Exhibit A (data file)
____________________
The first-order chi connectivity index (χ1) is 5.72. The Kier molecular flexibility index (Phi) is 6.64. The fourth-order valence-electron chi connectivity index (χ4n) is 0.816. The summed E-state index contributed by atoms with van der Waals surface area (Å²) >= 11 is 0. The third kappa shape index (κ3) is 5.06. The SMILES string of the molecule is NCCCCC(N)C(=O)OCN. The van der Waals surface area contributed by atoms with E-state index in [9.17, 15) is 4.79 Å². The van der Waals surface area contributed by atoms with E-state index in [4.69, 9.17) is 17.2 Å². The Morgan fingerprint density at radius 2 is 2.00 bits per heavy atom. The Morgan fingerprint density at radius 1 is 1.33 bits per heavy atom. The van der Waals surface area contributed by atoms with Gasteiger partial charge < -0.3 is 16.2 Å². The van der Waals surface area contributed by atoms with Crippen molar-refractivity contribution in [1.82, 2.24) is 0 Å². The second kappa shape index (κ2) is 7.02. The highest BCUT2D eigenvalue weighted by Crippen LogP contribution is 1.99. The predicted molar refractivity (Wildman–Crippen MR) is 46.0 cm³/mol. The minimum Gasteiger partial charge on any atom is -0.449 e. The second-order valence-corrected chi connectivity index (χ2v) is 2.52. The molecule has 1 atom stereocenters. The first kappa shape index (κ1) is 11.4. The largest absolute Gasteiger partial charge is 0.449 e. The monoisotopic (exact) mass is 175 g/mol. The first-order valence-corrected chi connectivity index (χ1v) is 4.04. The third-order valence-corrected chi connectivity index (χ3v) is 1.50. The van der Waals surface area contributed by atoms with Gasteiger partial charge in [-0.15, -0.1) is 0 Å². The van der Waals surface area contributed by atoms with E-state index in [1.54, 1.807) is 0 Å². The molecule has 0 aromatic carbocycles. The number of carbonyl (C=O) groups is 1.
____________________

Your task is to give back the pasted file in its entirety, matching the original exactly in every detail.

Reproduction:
The first-order chi connectivity index (χ1) is 5.72. The Kier molecular flexibility index (Phi) is 6.64. The fourth-order valence-electron chi connectivity index (χ4n) is 0.816. The summed E-state index contributed by atoms with van der Waals surface area (Å²) >= 11 is 0. The third kappa shape index (κ3) is 5.06. The SMILES string of the molecule is NCCCCC(N)C(=O)OCN. The van der Waals surface area contributed by atoms with E-state index in [9.17, 15) is 4.79 Å². The van der Waals surface area contributed by atoms with E-state index in [4.69, 9.17) is 17.2 Å². The Morgan fingerprint density at radius 2 is 2.00 bits per heavy atom. The Morgan fingerprint density at radius 1 is 1.33 bits per heavy atom. The van der Waals surface area contributed by atoms with Gasteiger partial charge < -0.3 is 16.2 Å². The van der Waals surface area contributed by atoms with Crippen molar-refractivity contribution in [1.82, 2.24) is 0 Å². The second kappa shape index (κ2) is 7.02. The highest BCUT2D eigenvalue weighted by Crippen LogP contribution is 1.99. The predicted molar refractivity (Wildman–Crippen MR) is 46.0 cm³/mol. The minimum Gasteiger partial charge on any atom is -0.449 e. The second-order valence-corrected chi connectivity index (χ2v) is 2.52. The molecule has 1 atom stereocenters. The first kappa shape index (κ1) is 11.4. The largest absolute Gasteiger partial charge is 0.449 e. The monoisotopic (exact) mass is 175 g/mol. The first-order valence-corrected chi connectivity index (χ1v) is 4.04. The third-order valence-corrected chi connectivity index (χ3v) is 1.50. The van der Waals surface area contributed by atoms with Gasteiger partial charge in [-0.15, -0.1) is 0 Å². The van der Waals surface area contributed by atoms with E-state index in [1.54, 1.807) is 0 Å². The molecule has 0 aromatic carbocycles. The number of carbonyl (C=O) groups is 1.